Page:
In cooperation with the city, the VVSD provides shelter, food and social services to aid more than 1,200 homeless persons who, according to the San Diego Regional Task Force on the Homeless, have identified themselves as veterans.
Located near the Marine Corps Recruit Depot in the Midway area, the shelter has been helping homeless veterans stay out of the biting cold for the past five years, said Vincent Schmidlkofer, VVSD communities project coordinator and winter shelter director.
"Nobody grows up saying they want to be homeless," he said.
The shelter opened its doors Dec. 5 and will operate through April 2.
The shelter operates 24 hours a day, and participants can come as go as they please during the day, said shelter organizers. However, rules dictate the homeless are not to leave between 6 p.m. and 8 a.m., he said.
Through its comprehensive social services programs, the shelter serves as an entry point to the VVSD.
A veteran himself, Schmidlkofer said the program helps homeless veterans get back on track to a normal life. Many veterans suffer from post-traumatic stress disorder and other mental and physical illnesses that often lead to drug and alcohol addiction, he said.
The VVSD is a drug and alcohol rehabilitation facility with additional social services to help veterans become employed and independent.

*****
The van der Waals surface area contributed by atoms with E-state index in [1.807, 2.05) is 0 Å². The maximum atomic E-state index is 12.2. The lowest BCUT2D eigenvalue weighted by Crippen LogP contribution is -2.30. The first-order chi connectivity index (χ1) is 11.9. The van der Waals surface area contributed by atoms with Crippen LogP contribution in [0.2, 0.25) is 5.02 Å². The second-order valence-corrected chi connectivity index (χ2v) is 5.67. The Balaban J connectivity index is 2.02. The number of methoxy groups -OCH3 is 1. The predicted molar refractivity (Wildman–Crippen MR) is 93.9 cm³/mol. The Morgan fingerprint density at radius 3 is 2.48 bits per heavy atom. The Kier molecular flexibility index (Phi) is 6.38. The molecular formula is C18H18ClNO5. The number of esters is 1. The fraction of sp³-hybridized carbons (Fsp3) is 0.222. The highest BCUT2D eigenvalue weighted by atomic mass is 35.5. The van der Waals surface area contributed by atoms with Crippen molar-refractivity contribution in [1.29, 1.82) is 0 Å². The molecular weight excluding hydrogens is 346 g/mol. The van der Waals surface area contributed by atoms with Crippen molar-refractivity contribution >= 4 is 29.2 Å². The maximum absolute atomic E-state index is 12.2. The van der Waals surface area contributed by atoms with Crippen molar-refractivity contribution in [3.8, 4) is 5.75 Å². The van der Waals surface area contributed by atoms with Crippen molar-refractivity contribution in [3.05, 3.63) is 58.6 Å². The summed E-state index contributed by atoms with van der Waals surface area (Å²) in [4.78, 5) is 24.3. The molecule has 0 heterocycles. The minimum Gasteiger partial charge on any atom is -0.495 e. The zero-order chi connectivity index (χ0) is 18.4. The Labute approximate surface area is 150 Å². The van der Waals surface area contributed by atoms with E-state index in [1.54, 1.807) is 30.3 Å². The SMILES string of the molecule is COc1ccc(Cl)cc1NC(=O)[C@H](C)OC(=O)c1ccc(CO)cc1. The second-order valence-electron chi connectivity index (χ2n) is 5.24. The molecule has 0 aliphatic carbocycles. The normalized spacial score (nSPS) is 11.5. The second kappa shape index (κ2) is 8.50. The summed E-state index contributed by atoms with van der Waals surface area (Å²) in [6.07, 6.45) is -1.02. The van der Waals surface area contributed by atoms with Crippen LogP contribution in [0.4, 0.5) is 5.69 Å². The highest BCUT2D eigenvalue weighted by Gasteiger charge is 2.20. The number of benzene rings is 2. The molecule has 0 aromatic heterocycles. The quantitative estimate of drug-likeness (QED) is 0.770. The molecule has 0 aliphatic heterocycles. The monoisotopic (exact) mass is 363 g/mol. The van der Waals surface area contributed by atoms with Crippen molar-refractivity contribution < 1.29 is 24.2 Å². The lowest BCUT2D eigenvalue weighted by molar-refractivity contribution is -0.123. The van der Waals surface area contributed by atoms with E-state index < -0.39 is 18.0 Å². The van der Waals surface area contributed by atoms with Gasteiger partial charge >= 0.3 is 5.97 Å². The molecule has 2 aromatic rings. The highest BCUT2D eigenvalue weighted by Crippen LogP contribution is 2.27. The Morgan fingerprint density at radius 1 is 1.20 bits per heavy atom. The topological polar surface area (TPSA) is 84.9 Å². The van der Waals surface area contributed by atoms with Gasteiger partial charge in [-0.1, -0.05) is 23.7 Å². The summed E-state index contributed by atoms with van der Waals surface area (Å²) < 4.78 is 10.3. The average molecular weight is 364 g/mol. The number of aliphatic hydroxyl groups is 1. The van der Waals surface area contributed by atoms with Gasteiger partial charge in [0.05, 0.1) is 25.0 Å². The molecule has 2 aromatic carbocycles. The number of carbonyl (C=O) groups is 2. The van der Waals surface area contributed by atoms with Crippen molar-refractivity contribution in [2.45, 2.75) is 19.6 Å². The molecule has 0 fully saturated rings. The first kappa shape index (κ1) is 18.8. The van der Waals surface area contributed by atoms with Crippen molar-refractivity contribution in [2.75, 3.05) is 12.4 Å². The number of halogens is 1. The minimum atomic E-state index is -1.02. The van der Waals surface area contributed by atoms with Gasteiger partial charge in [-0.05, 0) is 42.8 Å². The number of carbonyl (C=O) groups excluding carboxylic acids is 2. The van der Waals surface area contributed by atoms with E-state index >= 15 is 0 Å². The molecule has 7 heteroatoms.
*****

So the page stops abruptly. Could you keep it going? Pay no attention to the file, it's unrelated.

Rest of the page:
The three-phase program takes about 12 to 18 months to complete, he said.
The first phase includes drug and alcohol rehabilitation. The second phase includes job training and seeking. The third phase includes financial, legal and social services, including child support, health and financial services.
"By that time, they should be self-sufficient to go out and join mainstream society," he said.
The current facility, at 4141 Pacific Highway, can accommodate about 125 individuals.
The program is currently expanding into a second facility to fit an additional 120 or so veterans. Construction on the second facility is scheduled for completion in March.
That's when the third and final phase of expansion is scheduled to begin, Schmidlkofer said.
When finished, the facility would include six acres of sober-living apartment space and be able to accommodate more than 300 recovering veterans.
Bruce Boland, a VVSD board member, said the services provided by the facility would accommodate future veterans from military operations in Iraq and Afghanistan.
"I think it's very, very important, and I think the need is going to continue," Boland said. "These people are not castaways. They're returning to be productive citizens."
Originally called Vietnam Veterans of San Diego and eventually renamed the Veterans Village of San Diego, the facility started in the 1980s out of the efforts of five Vietnam veterans.
While it caters primarily to veterans, the VVSD also works with a small number of nonveterans.
The VVSD also operates several other similar programs around San Diego County, including the 20-year-strong Stand Down event.
Stand Down is a three-day event usually held at San Diego High School every summer that provides health and legal services to homeless veterans, he said.
For more information, visit www.vvsd.net.